Many current experimental efforts to detect dark matter focus on WIMPspredicted by a theory widely discussed amongst physicists called the supersymmetry theorywhich postulates every known particle has a massive supersymmetric partner. Of thesethe particle corresponding to the photoncalled the photinois the most likely candidate to account for dark matter.

Astronomers estimate from the calculated density of dark matter in the earth's galaxy that there are between 10 and 100 WIMPs in every litre of space. These particles would be moving at one-thousandth the speed of light so that millions of them would be streaming each second through every square centimetre of the earth's surface. Yetthese particles interact so weakly with matter that the majority pass through the earth without leaving the slightest trace. Hencethe task of detecting WIMPs requires experiments with incredible levels of precision.

WIMPs can be detected only by their collisions with an atomic nucleus or electron. About one WIMP is expected to collide with an atom in a kilogram of any material in a day and when the collision occursthe atomic nucleus recoils.

The resulting change in its energy can be detected in a variety of ways. For examplein a semiconductor such as siliconan atom recoiling from collision with dark matter would release free electric charges in a process called ionisation. These charges can be collected and measured with an electronic circuit.

Another method uses certain crystals and liquids that emit recordable light when an atomic collision occurs in an effect called scintillation. A third method is based on the fact that in a crystalif a moving atom slows downit loses energy in the form of vibrations called phonons. This can be detected at temperatures close to absolute zero.

All these methods have been clearly demonstrated in tests with photons and neutrons. Howeverthey cannot be used to detect WIMPs directly because of interference from other sources. Although WIMPs are responsible for about one collision per day in a single kilogram of materialthe same block of material also experiences millions of collisions each day with atomic particles from other sourcessuch as cosmic rays from space and gamma rays and neutrons from radioactivity in surrounding materials.

Thereforeexperiments to detect WIMPs have to be conducted at a depth of at least 10metres to block the most penetrating particles in cosmic rays. Andplacing the measuring apparatus in an enclosure shielded with pure lead or waterprotects it from the radioactivity of the surrounding rock.

Even with these precautionsthe task of building detectors sensitive enough to record as little as a few collision events in a day is formidable. Neverthelessseveral research groups are trying to detect WIMPs experimentally.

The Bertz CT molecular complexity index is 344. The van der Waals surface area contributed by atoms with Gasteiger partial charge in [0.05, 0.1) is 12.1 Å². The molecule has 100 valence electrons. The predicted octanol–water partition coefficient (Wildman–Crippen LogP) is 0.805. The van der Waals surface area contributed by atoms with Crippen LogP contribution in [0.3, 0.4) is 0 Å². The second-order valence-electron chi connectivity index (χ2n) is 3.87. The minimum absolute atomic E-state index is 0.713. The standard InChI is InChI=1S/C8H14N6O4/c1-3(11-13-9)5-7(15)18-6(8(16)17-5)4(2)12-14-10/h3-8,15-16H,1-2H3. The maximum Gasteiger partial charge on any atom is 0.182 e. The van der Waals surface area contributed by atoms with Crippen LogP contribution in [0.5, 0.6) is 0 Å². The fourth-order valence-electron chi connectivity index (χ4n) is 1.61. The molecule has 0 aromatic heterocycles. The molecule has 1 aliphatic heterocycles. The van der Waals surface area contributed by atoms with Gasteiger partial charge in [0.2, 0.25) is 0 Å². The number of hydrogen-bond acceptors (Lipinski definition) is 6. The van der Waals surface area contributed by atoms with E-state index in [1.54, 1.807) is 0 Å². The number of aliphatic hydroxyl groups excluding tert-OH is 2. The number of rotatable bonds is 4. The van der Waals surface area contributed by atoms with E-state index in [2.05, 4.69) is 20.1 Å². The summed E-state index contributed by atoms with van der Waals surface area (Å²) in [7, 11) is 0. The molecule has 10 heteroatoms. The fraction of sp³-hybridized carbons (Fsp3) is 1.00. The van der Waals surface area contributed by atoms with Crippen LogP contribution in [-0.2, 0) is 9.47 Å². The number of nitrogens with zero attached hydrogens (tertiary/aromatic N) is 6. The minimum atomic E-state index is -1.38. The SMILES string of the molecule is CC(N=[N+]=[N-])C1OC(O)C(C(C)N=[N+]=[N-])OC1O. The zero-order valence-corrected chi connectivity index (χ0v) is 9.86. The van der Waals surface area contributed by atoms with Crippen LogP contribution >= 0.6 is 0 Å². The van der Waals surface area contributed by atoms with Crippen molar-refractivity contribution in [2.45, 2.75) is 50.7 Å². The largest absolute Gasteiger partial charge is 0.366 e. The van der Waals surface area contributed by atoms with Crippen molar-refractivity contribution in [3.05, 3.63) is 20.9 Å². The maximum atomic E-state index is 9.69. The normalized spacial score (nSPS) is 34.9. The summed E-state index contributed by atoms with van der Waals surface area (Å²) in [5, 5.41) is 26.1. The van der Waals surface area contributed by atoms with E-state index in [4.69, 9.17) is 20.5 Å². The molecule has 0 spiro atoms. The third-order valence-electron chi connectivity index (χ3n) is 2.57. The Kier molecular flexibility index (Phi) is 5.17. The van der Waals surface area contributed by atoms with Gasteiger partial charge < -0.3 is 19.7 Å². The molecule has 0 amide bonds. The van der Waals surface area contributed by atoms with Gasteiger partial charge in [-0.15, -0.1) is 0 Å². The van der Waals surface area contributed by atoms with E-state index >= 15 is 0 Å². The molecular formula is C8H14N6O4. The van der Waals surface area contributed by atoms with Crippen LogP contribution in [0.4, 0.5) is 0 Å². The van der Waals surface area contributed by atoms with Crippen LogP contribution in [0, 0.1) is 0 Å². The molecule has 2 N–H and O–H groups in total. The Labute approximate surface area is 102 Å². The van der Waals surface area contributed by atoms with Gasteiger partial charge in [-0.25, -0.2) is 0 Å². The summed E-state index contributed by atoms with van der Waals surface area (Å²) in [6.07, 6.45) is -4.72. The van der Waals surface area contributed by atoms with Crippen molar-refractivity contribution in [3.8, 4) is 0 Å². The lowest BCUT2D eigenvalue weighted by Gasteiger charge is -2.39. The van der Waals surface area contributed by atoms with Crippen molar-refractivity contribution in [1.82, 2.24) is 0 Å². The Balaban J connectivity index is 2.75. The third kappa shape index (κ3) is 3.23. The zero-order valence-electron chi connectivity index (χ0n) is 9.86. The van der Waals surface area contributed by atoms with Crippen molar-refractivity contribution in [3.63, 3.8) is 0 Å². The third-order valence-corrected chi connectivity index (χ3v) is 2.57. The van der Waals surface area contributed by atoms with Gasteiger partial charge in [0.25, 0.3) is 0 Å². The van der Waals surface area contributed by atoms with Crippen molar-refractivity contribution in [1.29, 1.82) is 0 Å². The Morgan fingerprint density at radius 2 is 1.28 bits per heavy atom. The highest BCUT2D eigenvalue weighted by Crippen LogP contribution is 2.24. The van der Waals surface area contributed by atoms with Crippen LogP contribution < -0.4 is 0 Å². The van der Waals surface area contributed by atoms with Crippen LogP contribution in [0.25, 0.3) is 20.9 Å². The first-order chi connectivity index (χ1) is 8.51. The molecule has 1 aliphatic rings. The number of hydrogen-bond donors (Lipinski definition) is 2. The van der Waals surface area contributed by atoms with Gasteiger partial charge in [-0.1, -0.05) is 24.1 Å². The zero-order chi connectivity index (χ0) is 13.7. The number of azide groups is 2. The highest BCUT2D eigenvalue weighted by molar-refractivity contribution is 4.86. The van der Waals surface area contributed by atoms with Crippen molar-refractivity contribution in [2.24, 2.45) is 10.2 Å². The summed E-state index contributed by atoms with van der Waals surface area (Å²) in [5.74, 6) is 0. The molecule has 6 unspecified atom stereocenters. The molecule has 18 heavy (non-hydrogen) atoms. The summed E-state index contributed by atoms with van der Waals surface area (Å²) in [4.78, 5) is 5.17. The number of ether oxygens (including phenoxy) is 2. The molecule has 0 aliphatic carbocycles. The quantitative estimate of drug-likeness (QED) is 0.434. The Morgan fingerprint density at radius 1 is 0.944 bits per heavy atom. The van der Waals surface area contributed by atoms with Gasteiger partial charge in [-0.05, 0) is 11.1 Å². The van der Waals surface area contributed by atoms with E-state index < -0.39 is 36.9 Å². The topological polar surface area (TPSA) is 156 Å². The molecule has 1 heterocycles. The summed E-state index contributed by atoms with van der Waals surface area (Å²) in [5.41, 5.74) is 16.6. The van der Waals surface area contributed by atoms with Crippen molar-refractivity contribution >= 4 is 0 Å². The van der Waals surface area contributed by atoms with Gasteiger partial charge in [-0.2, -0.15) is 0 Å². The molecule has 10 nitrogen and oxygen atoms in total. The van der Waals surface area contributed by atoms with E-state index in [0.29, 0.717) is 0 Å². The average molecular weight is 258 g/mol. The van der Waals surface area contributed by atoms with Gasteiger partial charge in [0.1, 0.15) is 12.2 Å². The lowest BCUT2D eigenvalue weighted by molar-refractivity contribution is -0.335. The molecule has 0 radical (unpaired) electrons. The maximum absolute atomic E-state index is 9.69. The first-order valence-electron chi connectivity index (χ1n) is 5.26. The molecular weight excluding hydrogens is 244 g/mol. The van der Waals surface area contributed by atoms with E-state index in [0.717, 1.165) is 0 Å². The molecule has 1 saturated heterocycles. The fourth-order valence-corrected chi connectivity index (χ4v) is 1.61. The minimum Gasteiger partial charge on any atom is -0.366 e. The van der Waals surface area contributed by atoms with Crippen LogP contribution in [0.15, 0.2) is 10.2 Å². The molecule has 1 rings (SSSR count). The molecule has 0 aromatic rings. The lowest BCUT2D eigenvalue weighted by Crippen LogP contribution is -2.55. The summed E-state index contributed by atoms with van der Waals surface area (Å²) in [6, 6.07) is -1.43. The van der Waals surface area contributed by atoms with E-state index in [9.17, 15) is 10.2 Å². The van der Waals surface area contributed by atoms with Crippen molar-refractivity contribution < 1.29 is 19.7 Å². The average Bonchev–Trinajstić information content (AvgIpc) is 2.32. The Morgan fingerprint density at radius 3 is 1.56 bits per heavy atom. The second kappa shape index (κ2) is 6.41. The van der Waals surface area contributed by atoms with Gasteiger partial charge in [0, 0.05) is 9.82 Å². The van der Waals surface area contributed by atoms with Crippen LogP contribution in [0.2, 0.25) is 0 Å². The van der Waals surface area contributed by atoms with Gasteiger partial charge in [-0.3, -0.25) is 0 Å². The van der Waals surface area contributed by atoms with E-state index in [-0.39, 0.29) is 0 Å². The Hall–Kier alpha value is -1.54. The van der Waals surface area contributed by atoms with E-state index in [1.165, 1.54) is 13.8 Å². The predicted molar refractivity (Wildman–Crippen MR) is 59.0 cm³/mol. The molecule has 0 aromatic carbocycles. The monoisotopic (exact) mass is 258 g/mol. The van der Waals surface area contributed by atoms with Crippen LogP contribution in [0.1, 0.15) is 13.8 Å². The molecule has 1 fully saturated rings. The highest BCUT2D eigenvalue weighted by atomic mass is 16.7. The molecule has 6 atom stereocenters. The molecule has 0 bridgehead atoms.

A group led by Peter Smith of the Rutherford Appleton Laboratory in the UK is assembling equipment at the bottom of a salt mine in England that is the deepest in Europe and hopes to start their experiments in June (New ScientistVol. 134No. 1818).

At the University of CaliforniaBernard Sadoulet and his colleagues are busy testing detectors with which they will work this winter in an underground facility at nearby Stanford. European researchers are also planning similar experiments in the Apennine mountains in Italy.

Meanwhilescientists are also searching for dark matter in the normal baryonic form -- massive black holes or dead stars that do not emit light. One search method involves the gravitational bending of lighta consequence of Einstein's theory of relativity. If a massiveinvisible object in the earth's galaxy passes close to light from a distant stargravity would act like a lens and concentrate the starlight so it increases in brightness. It is estimated that if a significant fraction of the dark matter in the earth's galaxy is due to such objectsabout 10 to 100 instances of such brightening should be witnessed each year and groups in France and USA have begun to look (New ScientistVol. 134No. 1818). They will continuously monitor about one million stars in a cluster called the Large Magellanic Cloudclose to the earth's galaxy. Should they observe only a fewer number of such eventsit would mean a large part of the dark matter in the galaxy is non-baryonic in nature.

As the search for dark matter intensifies astronomers and astrophysicists are gleefully anticipating a period of exciting work indoors and outdoorsunderground and in space.